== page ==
Where “The Bible Belt” calls for repentance for racial violence, “Come JudgmentDay” examines the economic systems that enable oppression of all kinds, challenging the ubiquitous quest for prosperity that so easily blinds us to the needs of our neighbor.
“Everybody’s slaving just to get ahead / But you’ll never be free if you’re chaining those behind,” Lucas opens, nodding to both the practice of trading human bodies for service and our contemporary captivity to commerce. Invoking Jesus’ discussion of wealth in the Sermon on the Mount and his teaching on the cost of discipleship, Lucas reminds us of the fleeting nature of financial security and our command to seek that which is more lasting:
You can gain the whole world
But it’ll cost your soul.
Oh, everybody dies
Clinging to fools’ gold.
Give me what’s real,
What doesn’t rust or fade,
Come hell or high water,
Come judgment day.
And yet for Lucas, who recently became a father, the world is superabundant with blessing, an irrefutable testament to what’s real: God’s goodness and love for his creation despite our tarnishing it. The fiddling square-dance anthem “Sparrow of Freedom” revels in the gifts of marriage, fatherhood, shared meals, and dancing together: “Oh joy, come and dance with us tonight / Oh sorrow, move the table / And break out the candles for light.” Similarly, the tender “It’s a Wonderful Life” and whistly “Four Chords and the Gospel” quietly insist on the lavish excess of existence itself, even in the face of sorrow, unfulfilled dreams, and seasons of want.
The root of this insistence is a faith that teaches us to hope in what appears impossible. In “Where All New Life Begins,” Lucas ascribes the ability to lament and rejoice all at once to belief in a God who cares for each individual life. This faith, the seed of new life, is unceasingly radical; it “builds boats on the desert,” “walks on angry seas,” and believes “that love is stronger / Than kings and princes who divide and conquer.” For Lucas, this faith of the strange patriarchs and the wilderness prophets teaches us to “dance in the dark” when we cannot see the way forward. “I’ve seen fathers running for their prodigal sons / I’ve seen the nooses empty and the chains undone,” he proclaims in “Hope,” from his 2017 album A Thousand Cathedrals. “I’ve seen beggars leaving their crumbs of bread. / I’ve seen orphans dancing with crowns on their heads.” Through metaphor and narrative, Lucas’ music calls us to orient our lives around this hope.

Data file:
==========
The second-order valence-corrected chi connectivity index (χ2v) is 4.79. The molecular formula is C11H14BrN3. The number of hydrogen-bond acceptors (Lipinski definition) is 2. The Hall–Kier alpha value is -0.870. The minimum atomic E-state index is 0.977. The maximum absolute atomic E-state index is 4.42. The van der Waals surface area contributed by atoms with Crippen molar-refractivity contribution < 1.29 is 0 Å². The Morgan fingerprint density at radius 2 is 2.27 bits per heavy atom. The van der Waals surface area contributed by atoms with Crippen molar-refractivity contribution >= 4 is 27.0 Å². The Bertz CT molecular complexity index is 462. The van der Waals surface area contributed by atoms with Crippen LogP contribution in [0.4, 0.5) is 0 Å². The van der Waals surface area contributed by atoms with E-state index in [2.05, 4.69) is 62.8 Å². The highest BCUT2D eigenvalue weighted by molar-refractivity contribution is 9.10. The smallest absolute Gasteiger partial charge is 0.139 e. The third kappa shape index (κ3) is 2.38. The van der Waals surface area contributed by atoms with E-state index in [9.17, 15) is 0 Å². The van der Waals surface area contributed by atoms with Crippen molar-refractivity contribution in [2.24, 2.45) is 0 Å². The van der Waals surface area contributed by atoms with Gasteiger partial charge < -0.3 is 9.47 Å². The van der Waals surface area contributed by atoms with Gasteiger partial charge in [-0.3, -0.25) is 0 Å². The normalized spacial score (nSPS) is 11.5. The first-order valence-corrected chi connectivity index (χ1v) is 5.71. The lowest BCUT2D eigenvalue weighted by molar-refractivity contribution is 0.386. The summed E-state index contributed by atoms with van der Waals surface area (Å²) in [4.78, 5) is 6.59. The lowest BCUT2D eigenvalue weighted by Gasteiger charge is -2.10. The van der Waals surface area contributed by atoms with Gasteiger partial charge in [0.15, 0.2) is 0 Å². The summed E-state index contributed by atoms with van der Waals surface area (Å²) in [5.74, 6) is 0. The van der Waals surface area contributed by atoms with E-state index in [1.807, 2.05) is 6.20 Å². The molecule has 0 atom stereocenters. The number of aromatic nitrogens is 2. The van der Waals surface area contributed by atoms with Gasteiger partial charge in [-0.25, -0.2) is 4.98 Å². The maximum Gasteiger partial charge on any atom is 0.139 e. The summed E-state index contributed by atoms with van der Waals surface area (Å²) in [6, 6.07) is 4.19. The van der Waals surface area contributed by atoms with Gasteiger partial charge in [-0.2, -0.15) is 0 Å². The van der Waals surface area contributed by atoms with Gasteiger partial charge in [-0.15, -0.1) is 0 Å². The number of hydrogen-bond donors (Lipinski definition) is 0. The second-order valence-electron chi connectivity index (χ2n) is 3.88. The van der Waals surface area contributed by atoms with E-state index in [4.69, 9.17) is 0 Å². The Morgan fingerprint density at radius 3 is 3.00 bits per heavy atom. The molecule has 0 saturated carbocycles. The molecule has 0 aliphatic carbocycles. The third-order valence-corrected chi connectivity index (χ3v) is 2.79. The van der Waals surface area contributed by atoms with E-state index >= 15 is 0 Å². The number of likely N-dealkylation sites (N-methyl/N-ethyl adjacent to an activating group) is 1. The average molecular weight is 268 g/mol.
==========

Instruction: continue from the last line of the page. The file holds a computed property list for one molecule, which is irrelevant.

Ultimately, Lucas hopes that his music will move his listeners toward love for the God who is close to the brokenhearted, and who saves those who are crushed in spirit. “I have to believe that the lynched rise again, and cry out to the living to repent,” Lucas says. “I have to believe that love is stronger than death and our broken political and judicial systems. I have to believe that despite COVID, despite the injustices in our land and beyond, despite a world that seems so full of falsity and sleight of hand—despite, despite, despite—the dance of joy continues.”